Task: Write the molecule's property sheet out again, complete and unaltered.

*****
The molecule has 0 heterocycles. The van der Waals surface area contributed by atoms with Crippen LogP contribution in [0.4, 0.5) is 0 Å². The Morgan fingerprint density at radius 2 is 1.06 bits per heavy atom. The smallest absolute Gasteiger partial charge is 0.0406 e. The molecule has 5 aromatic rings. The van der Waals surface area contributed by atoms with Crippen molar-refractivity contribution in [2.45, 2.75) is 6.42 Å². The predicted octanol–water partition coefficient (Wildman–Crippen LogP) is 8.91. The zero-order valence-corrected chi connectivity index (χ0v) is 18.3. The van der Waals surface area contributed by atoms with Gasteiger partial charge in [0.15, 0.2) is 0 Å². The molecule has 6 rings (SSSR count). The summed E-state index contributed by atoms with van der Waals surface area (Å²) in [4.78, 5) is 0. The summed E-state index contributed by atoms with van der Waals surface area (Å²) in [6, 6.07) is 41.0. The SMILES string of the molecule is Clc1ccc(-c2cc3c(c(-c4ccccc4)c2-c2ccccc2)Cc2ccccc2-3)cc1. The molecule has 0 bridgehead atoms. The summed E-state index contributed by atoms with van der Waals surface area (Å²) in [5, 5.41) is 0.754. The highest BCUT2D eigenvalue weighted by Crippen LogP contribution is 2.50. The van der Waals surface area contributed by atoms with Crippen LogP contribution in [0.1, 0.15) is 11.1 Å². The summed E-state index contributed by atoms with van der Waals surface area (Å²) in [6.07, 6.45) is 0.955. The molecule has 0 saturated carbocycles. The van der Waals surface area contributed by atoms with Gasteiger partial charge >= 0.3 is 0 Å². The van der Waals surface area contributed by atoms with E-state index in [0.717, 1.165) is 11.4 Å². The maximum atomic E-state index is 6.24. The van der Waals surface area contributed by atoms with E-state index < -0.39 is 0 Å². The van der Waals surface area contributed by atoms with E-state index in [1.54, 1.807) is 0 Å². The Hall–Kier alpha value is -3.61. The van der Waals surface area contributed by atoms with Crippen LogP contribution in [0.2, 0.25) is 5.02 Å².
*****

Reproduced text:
The molecule has 0 heterocycles. The van der Waals surface area contributed by atoms with Crippen LogP contribution in [0.4, 0.5) is 0 Å². The Morgan fingerprint density at radius 2 is 1.06 bits per heavy atom. The smallest absolute Gasteiger partial charge is 0.0406 e. The molecule has 5 aromatic rings. The van der Waals surface area contributed by atoms with Crippen molar-refractivity contribution in [2.45, 2.75) is 6.42 Å². The predicted octanol–water partition coefficient (Wildman–Crippen LogP) is 8.91. The zero-order valence-corrected chi connectivity index (χ0v) is 18.3. The van der Waals surface area contributed by atoms with Gasteiger partial charge in [0.15, 0.2) is 0 Å². The molecule has 6 rings (SSSR count). The summed E-state index contributed by atoms with van der Waals surface area (Å²) in [4.78, 5) is 0. The summed E-state index contributed by atoms with van der Waals surface area (Å²) in [6, 6.07) is 41.0. The SMILES string of the molecule is Clc1ccc(-c2cc3c(c(-c4ccccc4)c2-c2ccccc2)Cc2ccccc2-3)cc1. The molecule has 0 bridgehead atoms. The summed E-state index contributed by atoms with van der Waals surface area (Å²) in [5, 5.41) is 0.754. The highest BCUT2D eigenvalue weighted by Crippen LogP contribution is 2.50. The van der Waals surface area contributed by atoms with Crippen LogP contribution in [0.1, 0.15) is 11.1 Å². The summed E-state index contributed by atoms with van der Waals surface area (Å²) in [6.07, 6.45) is 0.955. The molecule has 0 saturated carbocycles. The van der Waals surface area contributed by atoms with Gasteiger partial charge >= 0.3 is 0 Å². The van der Waals surface area contributed by atoms with E-state index in [0.717, 1.165) is 11.4 Å². The maximum atomic E-state index is 6.24. The van der Waals surface area contributed by atoms with E-state index < -0.39 is 0 Å². The van der Waals surface area contributed by atoms with E-state index in [1.54, 1.807) is 0 Å². The Hall–Kier alpha value is -3.61. The van der Waals surface area contributed by atoms with Crippen LogP contribution in [0.2, 0.25) is 5.02 Å².